News Release

The secret lives of bats reveal botanical mysteries

Peer-Reviewed Publication

University of South Australia

Dillenia biflora flower

image: Mature Dillenia biflora flower with corolla removed by hand, exposing the pollen-filled anthers. view more 

Credit: Assoc Prof S. 'Topa' Petit, UniSA.

Many island bats are at risk of extinction, yet bats are proving essential in the survival of one of the world’s most unusual plant species.


In a world first discovery, a team of researchers led by the University of South Australia have uncovered that blossom bats play a unique role in the pollination of the Fijian Dillenia biflora trees.


Known locally as kuluva, the trees belong to the Dilleniaceae family, whose position in the evolutionary tree of flowering plants remains a mystery.


Until now, this plant family was believed to offer no nectar reward and be pollinated principally by bees. But when bite marks were found on the flowers’ corollas and pollen in the dietary samples of three bat species, the team knew they were onto something important.


“We discovered that the kuluva flowers never opened on their own, and instead were being pulled off by blossom bats that were after the sugar-rich nectar inside,” says UniSA’s Associate Professor S. ‘Topa’ Petit.


“The bat lands on a whorl of leaves, removes the corolla, and licks the nectar, covering its nose with pollen in the process. The pollen on the bat is then transported to other flowers of the same species, which are pollinated and produce fruits containing seeds.”


“Kuluva flowers have only one chance of being pollinated. Each is mature and receptive for one night only. But because the petals of kuluva flowers are permanently closed, if their corolla is not removed, the flower will die without reproducing.”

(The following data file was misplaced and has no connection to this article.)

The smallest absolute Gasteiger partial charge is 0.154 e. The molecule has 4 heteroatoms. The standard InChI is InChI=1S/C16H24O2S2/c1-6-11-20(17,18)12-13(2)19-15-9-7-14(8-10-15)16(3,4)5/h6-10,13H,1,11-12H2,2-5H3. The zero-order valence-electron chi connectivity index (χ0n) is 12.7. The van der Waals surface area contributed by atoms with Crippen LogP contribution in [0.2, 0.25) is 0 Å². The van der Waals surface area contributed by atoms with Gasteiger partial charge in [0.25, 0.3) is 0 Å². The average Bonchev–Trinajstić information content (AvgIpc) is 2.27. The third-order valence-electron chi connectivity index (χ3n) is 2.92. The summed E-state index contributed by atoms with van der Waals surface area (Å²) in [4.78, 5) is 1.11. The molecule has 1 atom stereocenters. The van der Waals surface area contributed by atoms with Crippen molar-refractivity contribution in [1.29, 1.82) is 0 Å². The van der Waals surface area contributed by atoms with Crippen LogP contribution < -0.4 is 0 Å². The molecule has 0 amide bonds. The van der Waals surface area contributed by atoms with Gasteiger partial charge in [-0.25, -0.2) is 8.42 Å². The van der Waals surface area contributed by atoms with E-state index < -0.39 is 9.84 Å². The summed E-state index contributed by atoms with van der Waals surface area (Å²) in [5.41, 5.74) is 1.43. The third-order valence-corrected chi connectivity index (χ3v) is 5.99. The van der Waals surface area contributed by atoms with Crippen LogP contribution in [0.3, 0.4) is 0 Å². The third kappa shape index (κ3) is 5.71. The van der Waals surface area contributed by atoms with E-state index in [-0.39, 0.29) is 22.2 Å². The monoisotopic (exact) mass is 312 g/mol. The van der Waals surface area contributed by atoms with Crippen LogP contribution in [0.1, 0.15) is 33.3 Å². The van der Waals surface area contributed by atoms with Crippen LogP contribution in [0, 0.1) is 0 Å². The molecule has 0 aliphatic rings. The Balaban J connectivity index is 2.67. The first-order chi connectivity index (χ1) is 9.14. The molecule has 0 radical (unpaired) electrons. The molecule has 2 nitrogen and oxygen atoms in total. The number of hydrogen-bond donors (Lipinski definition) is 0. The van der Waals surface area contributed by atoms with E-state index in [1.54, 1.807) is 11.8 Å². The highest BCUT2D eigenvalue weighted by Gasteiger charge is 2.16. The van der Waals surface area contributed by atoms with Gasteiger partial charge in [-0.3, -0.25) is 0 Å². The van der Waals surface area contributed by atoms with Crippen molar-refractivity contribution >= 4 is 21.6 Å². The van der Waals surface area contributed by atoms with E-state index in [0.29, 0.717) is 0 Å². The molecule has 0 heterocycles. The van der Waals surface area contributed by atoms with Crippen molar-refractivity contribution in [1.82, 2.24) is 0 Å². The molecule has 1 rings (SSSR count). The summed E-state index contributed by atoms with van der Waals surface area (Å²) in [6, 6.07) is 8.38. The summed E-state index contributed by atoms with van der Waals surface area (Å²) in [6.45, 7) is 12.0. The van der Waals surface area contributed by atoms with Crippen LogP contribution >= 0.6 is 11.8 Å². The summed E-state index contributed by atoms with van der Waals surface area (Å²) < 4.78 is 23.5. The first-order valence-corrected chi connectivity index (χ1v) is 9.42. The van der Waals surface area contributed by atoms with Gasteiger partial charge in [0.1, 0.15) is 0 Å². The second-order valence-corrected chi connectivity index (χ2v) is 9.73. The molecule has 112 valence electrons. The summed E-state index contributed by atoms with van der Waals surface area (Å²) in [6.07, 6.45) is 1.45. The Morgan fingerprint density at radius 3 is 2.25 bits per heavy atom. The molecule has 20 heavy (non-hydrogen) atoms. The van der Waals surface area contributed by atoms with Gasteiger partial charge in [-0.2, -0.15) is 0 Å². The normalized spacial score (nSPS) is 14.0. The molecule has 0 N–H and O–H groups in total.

This is the first time that this process has been observed. The new pollination system is called chiropteropisteusis (bat reliant). 


The discovery is significant as the phylogenetic Dilleniaceae is one of the last mysteries in the evolution of flowering plants, and the new information may shed new light on this missing piece of the puzzle.


“Our discovery has the potential to facilitate the conservation of several threatened tree and bat species across countries,” Assoc Prof Petit says.


“In Fiji, blossom bats are a threatened species. Given that 70 per cent of the bats’ dietary samples contained kuluva, it’s obvious that the bats rely heavily on this tree for food.


Similarly, the kuluva tree depends entirely on the bats for reproduction.


“Considering the threatened status of several Dillenia species in different countries, their potential association with bats needs urgent attention, particularly since so many bat species are also threatened.”


The researchers stress the need to understand the co-dependence of different species: without blossom bats some Dillenia trees may not survive; without these trees, some threatened bat species may also become extinct.


“We are currently establishing collaborations in other parts of the Dillenia range,” Dr Petit says. “Urgent conservation action is needed, and many nocturnal discoveries await. It’s time for botanists and ecologists to stay up late!”


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